So here's another still life once again using good ol' Johnny Walker as a prop.  I like the beautiful burnished copper color of the scotch and painting glass is really fun.

Join Me?   Oil on linen panel   9 x 12
 Buy or bid on this painting by clicking HERE

My Art Site: Bruce Hancock Fine Art

Main Street Volcano, CA -Plein Air Oil

Our little painting group of Julie Trail, Vickie Chew, Ruth Andre, Howard Rees and me have been meeting weekly for plein air painting in the Gold Country.  The spring weather is too much to resist.  Everything is green, the poppies are creating blankets of amazing color.  It's a feast for any painter.  Ruth couldn't make it on this trip but the rest of the group ventured to the small town of Volcano, CA.  It's a fascinating little place, though not as popular with tourist visitors as some of the Gold Rush towns, probably because it's a bit out of the way.  Maybe that's good, because it retains a strong feel of the mining days. The surrounding hills create a valley that the first explorers to the area mistook for the rim of an extinct volcano, thus the name for the little settlement that was built there. 

Some of the larger masonry and rock buildings that once lined main street have collapsed with only the front wall remaining in some cases.   But several little wooden stores and shops still remain.  The general store is open and cooking up some cheeseburgers for those who do visit.

We set up in various places around the little town.  The weather couldn't have been more beautiful and by early afternoon, it was actually beginning to get warm, and shade was welcome.  I painted these two small buildings along Main Street.  The bright light changed as the morning went on and the shadows and dappled light from the trees created some challenges as they moved constantly.  But hey, the cheeseburger and the beer made it all worthwhile!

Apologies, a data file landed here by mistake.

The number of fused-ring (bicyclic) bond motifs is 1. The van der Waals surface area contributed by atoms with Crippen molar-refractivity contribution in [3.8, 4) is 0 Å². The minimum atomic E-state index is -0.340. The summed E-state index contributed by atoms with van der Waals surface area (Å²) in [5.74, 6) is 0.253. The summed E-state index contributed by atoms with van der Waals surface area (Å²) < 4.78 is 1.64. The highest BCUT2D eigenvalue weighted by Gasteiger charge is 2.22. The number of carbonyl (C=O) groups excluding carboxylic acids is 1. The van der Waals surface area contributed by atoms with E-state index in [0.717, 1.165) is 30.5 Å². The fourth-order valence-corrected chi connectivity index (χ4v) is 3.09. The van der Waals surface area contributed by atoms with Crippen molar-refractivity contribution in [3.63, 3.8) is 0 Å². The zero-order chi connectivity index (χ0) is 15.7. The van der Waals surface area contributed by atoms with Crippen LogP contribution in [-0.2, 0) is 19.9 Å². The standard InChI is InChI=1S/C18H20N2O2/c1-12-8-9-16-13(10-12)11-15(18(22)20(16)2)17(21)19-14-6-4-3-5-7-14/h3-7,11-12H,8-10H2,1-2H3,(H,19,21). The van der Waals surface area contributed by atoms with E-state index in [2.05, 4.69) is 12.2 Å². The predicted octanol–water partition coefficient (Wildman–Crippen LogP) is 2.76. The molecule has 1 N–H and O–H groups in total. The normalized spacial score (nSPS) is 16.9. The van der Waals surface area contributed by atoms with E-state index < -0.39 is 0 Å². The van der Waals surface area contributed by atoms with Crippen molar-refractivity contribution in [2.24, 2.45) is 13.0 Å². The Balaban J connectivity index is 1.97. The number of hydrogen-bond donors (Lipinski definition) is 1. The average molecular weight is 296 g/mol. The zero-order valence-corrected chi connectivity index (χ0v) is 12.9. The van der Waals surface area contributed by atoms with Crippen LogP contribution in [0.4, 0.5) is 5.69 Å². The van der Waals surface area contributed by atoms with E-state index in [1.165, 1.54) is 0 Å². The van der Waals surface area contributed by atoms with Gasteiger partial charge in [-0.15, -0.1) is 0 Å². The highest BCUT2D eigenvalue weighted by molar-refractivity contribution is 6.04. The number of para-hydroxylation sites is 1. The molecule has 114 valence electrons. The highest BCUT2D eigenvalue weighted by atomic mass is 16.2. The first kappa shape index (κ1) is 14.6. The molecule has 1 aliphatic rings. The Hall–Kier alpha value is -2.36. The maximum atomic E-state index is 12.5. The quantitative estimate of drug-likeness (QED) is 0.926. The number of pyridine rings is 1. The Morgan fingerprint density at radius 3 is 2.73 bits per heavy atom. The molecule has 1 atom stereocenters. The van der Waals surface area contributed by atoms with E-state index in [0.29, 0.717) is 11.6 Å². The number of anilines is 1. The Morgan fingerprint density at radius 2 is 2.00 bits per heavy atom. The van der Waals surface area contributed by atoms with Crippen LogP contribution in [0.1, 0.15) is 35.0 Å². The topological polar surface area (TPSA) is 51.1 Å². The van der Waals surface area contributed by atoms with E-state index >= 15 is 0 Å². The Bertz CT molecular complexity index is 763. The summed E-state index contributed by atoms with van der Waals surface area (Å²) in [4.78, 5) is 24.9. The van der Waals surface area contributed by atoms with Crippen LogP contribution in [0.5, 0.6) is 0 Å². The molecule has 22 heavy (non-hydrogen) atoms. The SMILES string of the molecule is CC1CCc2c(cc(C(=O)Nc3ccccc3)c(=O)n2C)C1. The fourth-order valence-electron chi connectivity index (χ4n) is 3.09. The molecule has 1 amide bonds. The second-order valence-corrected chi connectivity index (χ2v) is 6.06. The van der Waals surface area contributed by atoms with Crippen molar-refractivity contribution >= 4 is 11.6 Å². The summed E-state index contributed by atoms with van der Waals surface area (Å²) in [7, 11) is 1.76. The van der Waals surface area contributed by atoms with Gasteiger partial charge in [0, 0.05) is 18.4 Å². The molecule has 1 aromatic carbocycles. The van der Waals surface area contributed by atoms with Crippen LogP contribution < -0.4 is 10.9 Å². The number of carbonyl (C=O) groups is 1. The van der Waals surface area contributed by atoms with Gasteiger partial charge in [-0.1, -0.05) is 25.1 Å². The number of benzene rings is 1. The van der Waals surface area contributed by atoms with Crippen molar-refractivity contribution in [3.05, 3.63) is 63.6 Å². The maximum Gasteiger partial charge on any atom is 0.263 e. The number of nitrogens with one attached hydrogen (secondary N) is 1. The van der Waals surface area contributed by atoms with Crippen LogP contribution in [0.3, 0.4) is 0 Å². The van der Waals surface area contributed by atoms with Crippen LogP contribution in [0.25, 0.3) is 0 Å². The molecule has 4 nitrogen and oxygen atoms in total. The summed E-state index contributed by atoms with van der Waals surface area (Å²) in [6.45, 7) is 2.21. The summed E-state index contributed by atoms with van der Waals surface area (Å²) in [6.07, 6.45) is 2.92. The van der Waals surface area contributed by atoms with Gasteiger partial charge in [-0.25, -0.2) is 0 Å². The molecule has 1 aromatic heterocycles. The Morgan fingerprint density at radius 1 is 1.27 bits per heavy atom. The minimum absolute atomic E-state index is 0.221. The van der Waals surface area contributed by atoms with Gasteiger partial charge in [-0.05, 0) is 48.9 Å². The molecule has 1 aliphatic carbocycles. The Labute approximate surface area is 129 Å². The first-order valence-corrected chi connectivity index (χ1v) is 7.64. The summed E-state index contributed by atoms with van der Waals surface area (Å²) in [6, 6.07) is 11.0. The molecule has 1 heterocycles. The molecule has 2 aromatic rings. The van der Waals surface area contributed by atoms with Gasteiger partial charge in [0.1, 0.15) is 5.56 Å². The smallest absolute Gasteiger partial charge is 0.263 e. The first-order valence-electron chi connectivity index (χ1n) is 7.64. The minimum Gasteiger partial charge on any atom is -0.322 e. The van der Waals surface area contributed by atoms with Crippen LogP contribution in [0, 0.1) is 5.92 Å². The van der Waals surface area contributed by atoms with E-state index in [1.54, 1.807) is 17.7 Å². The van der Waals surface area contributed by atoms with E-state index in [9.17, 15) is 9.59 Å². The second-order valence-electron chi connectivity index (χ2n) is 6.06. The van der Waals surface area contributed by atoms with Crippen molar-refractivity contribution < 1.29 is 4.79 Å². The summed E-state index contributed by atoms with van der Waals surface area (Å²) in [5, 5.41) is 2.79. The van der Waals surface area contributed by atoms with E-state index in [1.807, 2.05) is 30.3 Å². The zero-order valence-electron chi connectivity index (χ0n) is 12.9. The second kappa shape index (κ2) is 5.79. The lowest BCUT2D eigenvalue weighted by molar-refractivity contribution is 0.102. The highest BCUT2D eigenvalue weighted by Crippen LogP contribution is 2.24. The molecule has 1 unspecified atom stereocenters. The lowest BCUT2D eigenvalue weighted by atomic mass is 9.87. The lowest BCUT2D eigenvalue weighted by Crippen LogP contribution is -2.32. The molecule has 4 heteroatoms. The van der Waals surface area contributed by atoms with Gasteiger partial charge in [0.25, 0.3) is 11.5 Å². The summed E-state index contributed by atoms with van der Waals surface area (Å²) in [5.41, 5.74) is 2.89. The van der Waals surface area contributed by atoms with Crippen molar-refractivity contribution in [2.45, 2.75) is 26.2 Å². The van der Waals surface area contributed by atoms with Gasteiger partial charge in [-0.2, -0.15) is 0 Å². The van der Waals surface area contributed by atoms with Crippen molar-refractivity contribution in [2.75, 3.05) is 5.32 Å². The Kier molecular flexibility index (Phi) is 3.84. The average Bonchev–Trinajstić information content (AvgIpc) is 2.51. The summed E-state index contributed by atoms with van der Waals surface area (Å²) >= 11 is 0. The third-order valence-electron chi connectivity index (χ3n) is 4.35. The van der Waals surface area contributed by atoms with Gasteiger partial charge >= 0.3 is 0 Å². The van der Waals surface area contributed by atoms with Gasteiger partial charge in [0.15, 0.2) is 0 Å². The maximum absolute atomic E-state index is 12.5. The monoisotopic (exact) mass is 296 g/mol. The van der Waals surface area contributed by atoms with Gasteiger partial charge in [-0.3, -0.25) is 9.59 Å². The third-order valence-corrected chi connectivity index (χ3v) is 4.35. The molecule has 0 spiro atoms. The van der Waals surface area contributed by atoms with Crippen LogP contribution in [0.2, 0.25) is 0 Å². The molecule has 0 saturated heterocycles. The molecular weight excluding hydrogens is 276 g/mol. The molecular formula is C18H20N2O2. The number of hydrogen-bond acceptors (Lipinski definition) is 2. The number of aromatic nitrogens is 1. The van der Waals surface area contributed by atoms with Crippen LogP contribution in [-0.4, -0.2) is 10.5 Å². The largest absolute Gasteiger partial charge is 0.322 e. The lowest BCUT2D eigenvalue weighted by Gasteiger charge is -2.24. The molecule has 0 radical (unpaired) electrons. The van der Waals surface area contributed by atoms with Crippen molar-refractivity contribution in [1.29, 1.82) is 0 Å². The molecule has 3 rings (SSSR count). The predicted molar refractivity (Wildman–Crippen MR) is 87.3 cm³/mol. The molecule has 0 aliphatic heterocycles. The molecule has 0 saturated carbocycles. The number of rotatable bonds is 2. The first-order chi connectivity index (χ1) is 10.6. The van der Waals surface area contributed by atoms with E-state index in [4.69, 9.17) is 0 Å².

Main Street Volcano, CA    oil on 12 x 16 Ampersand panel.  



My Art Site: Bruce Hancock Fine Art

Saturday, March 29, 2014

Drytown and the Old Well Cafe

Drytown is a tiny town in the heart of the California Gold Rush countryside.  It's one of the first places I ever did plein air painting...and it is always fun to return there.  I'm not knowledgeable about Drytown's history, but I'm told that the name does not refer to any kind of 'prohibition'.  Quite the contrary.  In it's hayday, Drytown had 65 bars!  I have no idea where 65 bars could have fit into tiny Drytown....but apparently it was a bit larger than it is today.   The little white building is the Old Well Cafe.  I don't know its history either except it's been there forever, apparently.  Funky would describe it best, I think.

I painted in Drytown on Friday with artist friends Ruth Andre, Julie Trail and Howard Rees.  It was a nice day...a lull between welcome rain storms.   We painted all morning and then had lunch in the Old Well Cafe.   A good day. 

Drytown and the Old Well Cafe   Plein air oil on linen 9x12


My Art Site: Bruce Hancock Fine Art

Black Label and Roses - A Still Life Oil Painting (Sold)

I'm painting small still life as frequently as possible for awhile.  They are relatively quick to do...2 to 4 hours at the most and it's excellent practice.  This one was painted this morning and early afternoon.  I'm following the Qiang Huang process as much as I can.

Black Label and Roses    Oil on linen panel   9 x 12

(Sold)
My Art Site: Bruce Hancock Fine Art